Available online as part of the Brighton Fringe Festival 2021, Voices From Home, a fifth volume collection of audio plays presented by Broken Silence Theatre, gives a voice to emerging regional writers from South East England. These places are at the forefront of the stories, with regional accents, locations, and events celebrated, acknowledged, and woven in so they are endemic to the overall experience.
The first play, ‘Woo Woo,’ used descriptive language to give a sense of location and place, and sound effects to tell a story that cleverly intermingled real life and a video game. The video game gave a lens through which the character’s story of first love and grief was told. Naomi Denny, with direction from Tim Cook, demonstrated excellent use of pace, pitch, pause, and tone when recreating conversations the character had with others. Denny used articulation and resonance to make clear distinctions. Sarah Milton, the writer, included little details that created character and were used well by Denny to great effect.
The second play, ‘The Self Defence Class,’ by Madeleine Accalia, used dark humour with assonance and alliteration to create an upbeat play full of energy, keeping the audience rooting for Mag, the main character. The onomatopoeic language made for enticing and exciting listening, creating atmosphere. The character’s thoughts and viewpoint were at the forefront to gain audience sympathy, and were used to full effect by the actor, Julia Grogan, and director Sophie Drake. The sudden sound effects moved time along without unnecessary words and created a sensation for the audience.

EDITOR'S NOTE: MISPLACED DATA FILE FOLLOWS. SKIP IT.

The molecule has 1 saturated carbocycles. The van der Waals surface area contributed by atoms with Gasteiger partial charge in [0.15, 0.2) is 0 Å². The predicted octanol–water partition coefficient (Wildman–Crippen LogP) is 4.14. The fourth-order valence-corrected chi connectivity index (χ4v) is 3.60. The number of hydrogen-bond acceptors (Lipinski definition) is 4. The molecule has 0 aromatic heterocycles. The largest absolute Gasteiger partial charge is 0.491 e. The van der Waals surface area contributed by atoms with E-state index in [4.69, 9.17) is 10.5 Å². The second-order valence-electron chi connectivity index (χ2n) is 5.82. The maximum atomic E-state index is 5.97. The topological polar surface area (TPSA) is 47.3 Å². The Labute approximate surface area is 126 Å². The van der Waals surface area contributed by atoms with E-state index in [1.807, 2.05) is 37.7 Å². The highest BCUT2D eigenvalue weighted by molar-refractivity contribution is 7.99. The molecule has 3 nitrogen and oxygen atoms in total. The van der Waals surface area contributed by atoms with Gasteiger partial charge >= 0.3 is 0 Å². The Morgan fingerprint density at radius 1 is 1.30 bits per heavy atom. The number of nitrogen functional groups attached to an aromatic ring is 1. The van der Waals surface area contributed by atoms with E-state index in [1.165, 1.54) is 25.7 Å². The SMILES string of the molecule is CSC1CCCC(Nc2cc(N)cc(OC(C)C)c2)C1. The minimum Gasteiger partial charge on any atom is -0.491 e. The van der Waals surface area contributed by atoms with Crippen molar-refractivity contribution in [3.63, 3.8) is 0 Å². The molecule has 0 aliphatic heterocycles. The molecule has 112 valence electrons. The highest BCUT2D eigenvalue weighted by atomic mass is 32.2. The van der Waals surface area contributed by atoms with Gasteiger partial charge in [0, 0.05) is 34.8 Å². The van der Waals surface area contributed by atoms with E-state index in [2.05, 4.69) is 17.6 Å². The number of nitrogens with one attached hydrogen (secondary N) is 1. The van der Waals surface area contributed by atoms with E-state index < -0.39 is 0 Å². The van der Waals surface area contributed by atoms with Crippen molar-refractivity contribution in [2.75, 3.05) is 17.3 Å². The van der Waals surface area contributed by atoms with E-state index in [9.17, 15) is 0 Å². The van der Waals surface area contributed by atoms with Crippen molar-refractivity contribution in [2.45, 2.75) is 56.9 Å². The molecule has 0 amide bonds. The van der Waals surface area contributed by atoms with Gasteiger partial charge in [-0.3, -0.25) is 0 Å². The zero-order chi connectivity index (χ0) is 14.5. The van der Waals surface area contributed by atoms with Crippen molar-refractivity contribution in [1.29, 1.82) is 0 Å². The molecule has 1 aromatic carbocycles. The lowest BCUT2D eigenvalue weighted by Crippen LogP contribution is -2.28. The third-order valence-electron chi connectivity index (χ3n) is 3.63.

The third play, ‘These Things That Burn,’ by Georgie Bailey had a different start to the other plays to set the audience off with an unsettling feeling. This was played on by actor Niamh Finlay and director Eilidh Gibson, through the juxtaposition between the character’s joyful vocal expression and her terrifying content. With the audience on edge, the play achieved the desired effect, with the sound effects particularly effective. Audience engagement was maintained through sound effects that finished off sentences by replacing words, requiring the audience’s attention and perception.
The fourth play, ‘Vinegar Chips,’ used stereotypes and elements of british culture to create humour and interest. A crescendo of sound towards the end built tension but was relieved with a humorous ending, and a hint of darkness, a bit like vinegar! Actor Eleanor Grace ploughed through the script by Grace Merry with ease, directed by Tess Agus.
The fifth play in, Voices from Home, ‘The Rougham Mirage,’ by Lucy Dobree and directed by Charlie Norburn was impactful through the brave choice of a subtle, almost monotone, vocal expression for the entirety of the play, from actor Antonia Salib. A choice which really paid off. The sad undertones and lovely resonance by Salib projected the character’s essence.
Overall the plays in the collection, Voices From Home, complemented each other. However, the stiff automated voice between pieces deadened the atmosphere, breaking connection for the audience. Each play in itself was superb.
Voices From Home is part of Brighton Fringe’s digital programme. It is available until 27th June 2021. Tickets are on sale here.